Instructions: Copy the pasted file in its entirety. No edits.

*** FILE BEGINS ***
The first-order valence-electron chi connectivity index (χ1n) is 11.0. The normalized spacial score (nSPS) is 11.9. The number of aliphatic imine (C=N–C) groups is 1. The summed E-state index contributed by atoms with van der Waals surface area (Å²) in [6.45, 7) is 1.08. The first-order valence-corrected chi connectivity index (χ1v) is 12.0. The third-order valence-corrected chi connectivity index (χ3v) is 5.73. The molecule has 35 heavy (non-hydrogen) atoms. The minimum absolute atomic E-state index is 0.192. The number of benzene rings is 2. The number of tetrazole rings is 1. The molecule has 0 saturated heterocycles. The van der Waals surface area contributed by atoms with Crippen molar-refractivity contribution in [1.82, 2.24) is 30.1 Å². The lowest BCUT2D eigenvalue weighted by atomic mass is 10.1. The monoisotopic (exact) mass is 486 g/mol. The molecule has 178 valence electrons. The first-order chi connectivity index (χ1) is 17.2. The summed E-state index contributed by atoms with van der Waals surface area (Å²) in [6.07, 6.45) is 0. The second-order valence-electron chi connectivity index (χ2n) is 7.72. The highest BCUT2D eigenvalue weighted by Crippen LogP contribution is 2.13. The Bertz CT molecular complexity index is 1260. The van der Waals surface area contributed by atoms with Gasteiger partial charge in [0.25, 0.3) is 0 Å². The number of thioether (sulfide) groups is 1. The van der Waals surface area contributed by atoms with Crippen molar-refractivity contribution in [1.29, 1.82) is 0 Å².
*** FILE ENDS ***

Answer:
The first-order valence-electron chi connectivity index (χ1n) is 11.0. The normalized spacial score (nSPS) is 11.9. The number of aliphatic imine (C=N–C) groups is 1. The summed E-state index contributed by atoms with van der Waals surface area (Å²) in [6.45, 7) is 1.08. The first-order valence-corrected chi connectivity index (χ1v) is 12.0. The third-order valence-corrected chi connectivity index (χ3v) is 5.73. The molecule has 35 heavy (non-hydrogen) atoms. The minimum absolute atomic E-state index is 0.192. The number of benzene rings is 2. The number of tetrazole rings is 1. The molecule has 0 saturated heterocycles. The van der Waals surface area contributed by atoms with Crippen molar-refractivity contribution in [1.82, 2.24) is 30.1 Å². The lowest BCUT2D eigenvalue weighted by atomic mass is 10.1. The monoisotopic (exact) mass is 486 g/mol. The molecule has 178 valence electrons. The first-order chi connectivity index (χ1) is 17.2. The summed E-state index contributed by atoms with van der Waals surface area (Å²) in [6.07, 6.45) is 0. The second-order valence-electron chi connectivity index (χ2n) is 7.72. The highest BCUT2D eigenvalue weighted by Crippen LogP contribution is 2.13. The Bertz CT molecular complexity index is 1260. The van der Waals surface area contributed by atoms with Gasteiger partial charge in [0.25, 0.3) is 0 Å². The number of thioether (sulfide) groups is 1. The van der Waals surface area contributed by atoms with Crippen molar-refractivity contribution in [1.29, 1.82) is 0 Å².